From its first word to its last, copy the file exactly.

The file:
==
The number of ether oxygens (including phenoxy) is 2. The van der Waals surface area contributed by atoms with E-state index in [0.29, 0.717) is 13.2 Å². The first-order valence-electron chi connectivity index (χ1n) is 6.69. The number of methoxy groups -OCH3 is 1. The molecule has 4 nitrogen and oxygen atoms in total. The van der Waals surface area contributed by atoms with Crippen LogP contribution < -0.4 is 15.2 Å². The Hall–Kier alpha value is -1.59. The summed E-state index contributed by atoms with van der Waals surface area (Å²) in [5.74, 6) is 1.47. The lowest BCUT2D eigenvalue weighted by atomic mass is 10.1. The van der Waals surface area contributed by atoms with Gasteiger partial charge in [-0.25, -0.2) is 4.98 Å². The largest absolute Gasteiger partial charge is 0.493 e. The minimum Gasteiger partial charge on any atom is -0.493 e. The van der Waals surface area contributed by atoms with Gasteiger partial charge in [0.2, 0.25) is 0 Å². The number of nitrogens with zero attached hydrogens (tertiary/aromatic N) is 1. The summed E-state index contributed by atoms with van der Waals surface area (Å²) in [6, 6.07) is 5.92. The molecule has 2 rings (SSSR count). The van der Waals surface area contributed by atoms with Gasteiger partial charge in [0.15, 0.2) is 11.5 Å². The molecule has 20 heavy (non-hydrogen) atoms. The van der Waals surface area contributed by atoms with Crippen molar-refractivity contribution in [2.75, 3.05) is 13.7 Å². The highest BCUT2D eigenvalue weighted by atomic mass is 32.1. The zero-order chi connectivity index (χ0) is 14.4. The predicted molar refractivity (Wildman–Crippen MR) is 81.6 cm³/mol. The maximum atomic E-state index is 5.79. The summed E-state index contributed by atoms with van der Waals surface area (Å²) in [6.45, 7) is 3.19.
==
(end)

The number of ether oxygens (including phenoxy) is 2. The van der Waals surface area contributed by atoms with E-state index in [0.29, 0.717) is 13.2 Å². The first-order valence-electron chi connectivity index (χ1n) is 6.69. The number of methoxy groups -OCH3 is 1. The molecule has 4 nitrogen and oxygen atoms in total. The van der Waals surface area contributed by atoms with Crippen LogP contribution < -0.4 is 15.2 Å². The Hall–Kier alpha value is -1.59. The summed E-state index contributed by atoms with van der Waals surface area (Å²) in [5.74, 6) is 1.47. The lowest BCUT2D eigenvalue weighted by atomic mass is 10.1. The van der Waals surface area contributed by atoms with Gasteiger partial charge in [-0.25, -0.2) is 4.98 Å². The largest absolute Gasteiger partial charge is 0.493 e. The minimum Gasteiger partial charge on any atom is -0.493 e. The van der Waals surface area contributed by atoms with Gasteiger partial charge in [0.2, 0.25) is 0 Å². The number of nitrogens with zero attached hydrogens (tertiary/aromatic N) is 1. The summed E-state index contributed by atoms with van der Waals surface area (Å²) in [6, 6.07) is 5.92. The molecule has 2 rings (SSSR count). The van der Waals surface area contributed by atoms with Gasteiger partial charge in [0.15, 0.2) is 11.5 Å². The molecule has 20 heavy (non-hydrogen) atoms. The van der Waals surface area contributed by atoms with Crippen molar-refractivity contribution in [2.75, 3.05) is 13.7 Å². The highest BCUT2D eigenvalue weighted by atomic mass is 32.1. The zero-order chi connectivity index (χ0) is 14.4. The predicted molar refractivity (Wildman–Crippen MR) is 81.6 cm³/mol. The maximum atomic E-state index is 5.79. The summed E-state index contributed by atoms with van der Waals surface area (Å²) in [6.45, 7) is 3.19.